Experts say that building wind farms is the easy part. Far bigger complications arise when it comes to building transmission to distribute the energy produced — challenges that are on full display in Missouri.
With western-neighbor Plains states teeming with wind energy, and lots of demand for that power in population centers farther east, Missouri straddles a bit of a geographic crossroads with transmission in mind.
Physically linking that supply with demand is never simple thanks to both logistics and bureaucracy — as shown by Missouri’s continued rejection of the stalled Grain Belt Express transmission line, which would bring wind power from Kansas to Indiana and into the grid beyond.
Some people, including the developers of the proposed project, say the state’s failure to approve the line — and its policies that currently stifle similar infrastructure — is adding to an already-congested transmission bottleneck that has ripple effects beyond Missouri.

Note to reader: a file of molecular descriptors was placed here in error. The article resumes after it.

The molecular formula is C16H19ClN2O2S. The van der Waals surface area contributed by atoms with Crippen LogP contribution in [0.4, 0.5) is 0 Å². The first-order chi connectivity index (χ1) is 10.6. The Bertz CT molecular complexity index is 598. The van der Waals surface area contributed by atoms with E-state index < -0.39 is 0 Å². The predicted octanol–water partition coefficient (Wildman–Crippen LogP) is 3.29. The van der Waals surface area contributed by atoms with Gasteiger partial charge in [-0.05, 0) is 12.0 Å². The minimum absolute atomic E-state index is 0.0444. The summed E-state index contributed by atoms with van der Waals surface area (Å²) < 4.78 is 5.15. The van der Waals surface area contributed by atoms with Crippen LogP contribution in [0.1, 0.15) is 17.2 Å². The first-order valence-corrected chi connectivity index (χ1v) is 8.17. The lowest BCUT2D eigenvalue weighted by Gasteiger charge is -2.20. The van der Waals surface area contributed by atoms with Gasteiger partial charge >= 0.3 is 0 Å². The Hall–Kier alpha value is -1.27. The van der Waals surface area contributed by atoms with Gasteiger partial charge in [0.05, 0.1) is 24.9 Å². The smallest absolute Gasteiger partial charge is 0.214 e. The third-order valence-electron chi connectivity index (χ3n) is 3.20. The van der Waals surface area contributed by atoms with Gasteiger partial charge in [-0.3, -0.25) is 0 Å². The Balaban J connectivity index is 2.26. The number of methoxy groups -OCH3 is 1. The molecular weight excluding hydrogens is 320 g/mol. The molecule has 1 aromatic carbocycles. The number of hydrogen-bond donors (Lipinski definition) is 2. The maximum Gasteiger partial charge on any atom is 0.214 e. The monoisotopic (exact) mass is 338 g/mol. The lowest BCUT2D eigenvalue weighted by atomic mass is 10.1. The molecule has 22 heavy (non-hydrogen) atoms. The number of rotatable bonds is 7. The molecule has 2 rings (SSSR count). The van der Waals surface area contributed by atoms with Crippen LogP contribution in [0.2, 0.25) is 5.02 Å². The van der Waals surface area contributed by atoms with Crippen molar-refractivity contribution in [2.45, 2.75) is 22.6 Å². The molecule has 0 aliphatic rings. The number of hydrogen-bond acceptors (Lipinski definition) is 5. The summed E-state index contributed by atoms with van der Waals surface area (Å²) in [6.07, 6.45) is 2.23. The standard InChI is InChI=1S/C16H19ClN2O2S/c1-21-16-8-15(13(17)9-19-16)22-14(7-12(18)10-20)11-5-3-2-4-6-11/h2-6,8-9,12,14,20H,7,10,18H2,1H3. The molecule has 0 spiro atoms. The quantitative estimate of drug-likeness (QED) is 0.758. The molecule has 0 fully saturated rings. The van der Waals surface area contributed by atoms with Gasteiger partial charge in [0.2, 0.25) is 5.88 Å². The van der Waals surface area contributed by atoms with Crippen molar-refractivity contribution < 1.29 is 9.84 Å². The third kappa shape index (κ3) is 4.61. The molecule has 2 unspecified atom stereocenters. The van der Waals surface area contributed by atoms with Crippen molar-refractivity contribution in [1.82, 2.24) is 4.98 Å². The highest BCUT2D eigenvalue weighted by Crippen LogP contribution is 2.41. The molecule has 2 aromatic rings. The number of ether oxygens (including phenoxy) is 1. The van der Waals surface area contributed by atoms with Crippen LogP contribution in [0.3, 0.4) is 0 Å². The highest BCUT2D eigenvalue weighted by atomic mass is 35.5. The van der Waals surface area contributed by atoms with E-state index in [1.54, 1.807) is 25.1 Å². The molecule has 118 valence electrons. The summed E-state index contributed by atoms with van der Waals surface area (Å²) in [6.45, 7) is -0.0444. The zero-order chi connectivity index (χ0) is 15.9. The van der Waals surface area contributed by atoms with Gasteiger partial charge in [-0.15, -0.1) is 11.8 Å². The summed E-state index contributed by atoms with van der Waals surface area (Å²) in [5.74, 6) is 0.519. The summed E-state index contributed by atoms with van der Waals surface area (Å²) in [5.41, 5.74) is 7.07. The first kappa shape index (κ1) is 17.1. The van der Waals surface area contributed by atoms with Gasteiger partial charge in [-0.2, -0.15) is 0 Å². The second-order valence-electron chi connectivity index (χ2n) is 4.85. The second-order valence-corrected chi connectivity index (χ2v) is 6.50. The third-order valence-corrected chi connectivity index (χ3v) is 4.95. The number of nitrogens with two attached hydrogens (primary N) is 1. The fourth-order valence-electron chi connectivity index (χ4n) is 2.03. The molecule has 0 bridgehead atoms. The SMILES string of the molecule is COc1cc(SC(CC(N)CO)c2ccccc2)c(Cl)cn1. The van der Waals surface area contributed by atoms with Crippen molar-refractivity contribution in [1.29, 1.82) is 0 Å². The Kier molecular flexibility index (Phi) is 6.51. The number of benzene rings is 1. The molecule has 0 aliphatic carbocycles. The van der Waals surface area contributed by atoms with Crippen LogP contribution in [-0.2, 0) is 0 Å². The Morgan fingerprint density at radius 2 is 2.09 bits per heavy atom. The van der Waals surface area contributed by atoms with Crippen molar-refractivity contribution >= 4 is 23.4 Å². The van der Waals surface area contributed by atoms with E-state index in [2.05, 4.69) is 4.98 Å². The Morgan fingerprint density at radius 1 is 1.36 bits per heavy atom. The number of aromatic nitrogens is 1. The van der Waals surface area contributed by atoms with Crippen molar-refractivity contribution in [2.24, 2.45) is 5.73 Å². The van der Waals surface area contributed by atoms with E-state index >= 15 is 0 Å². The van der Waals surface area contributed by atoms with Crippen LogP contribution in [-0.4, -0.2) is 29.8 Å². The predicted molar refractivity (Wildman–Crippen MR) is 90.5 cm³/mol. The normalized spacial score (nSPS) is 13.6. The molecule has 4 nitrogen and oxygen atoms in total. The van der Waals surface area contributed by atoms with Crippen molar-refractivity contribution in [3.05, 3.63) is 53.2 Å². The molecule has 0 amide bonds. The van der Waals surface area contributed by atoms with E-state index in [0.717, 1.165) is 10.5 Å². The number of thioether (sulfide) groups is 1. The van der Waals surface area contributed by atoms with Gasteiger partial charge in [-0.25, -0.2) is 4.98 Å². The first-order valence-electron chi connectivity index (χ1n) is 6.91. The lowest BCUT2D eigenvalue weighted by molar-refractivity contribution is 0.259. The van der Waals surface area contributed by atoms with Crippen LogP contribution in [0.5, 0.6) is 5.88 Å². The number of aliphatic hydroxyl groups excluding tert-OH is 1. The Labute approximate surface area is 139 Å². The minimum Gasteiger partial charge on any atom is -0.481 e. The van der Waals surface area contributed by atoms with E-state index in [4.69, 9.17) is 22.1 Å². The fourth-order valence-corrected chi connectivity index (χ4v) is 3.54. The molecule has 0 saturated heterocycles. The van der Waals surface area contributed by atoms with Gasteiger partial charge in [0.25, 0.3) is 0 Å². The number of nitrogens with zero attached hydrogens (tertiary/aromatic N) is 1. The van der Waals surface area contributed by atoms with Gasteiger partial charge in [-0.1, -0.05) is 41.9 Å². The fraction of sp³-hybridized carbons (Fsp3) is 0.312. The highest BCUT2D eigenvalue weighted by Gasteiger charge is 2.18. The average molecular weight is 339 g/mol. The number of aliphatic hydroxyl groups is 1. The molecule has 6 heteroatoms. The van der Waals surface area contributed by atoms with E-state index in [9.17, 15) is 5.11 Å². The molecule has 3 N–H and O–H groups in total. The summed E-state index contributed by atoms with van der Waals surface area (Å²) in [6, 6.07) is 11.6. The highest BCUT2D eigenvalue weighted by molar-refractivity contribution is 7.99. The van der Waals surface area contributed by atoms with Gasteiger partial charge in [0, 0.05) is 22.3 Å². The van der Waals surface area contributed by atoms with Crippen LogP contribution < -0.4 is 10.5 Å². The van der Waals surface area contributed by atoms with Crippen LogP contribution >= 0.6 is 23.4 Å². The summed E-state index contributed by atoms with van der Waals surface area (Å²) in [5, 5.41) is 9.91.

Though approved by the three other states along its path, the project has been held up by Missouri regulators invoking a controversial court ruling that says approval must first be given by each individual county along its path. Clean Line is challenging the ruling, and oral arguments on the matter were held Thursday at the Eastern District of the Missouri Court of Appeals in St. Louis.
Despite the complication, others say that transmission projects will ultimately find a way to bridge the west-to-east gap with or without Missouri — threatening to have the state miss out on the benefits, without a fix.
Read more: St. Louis Post-Dispatch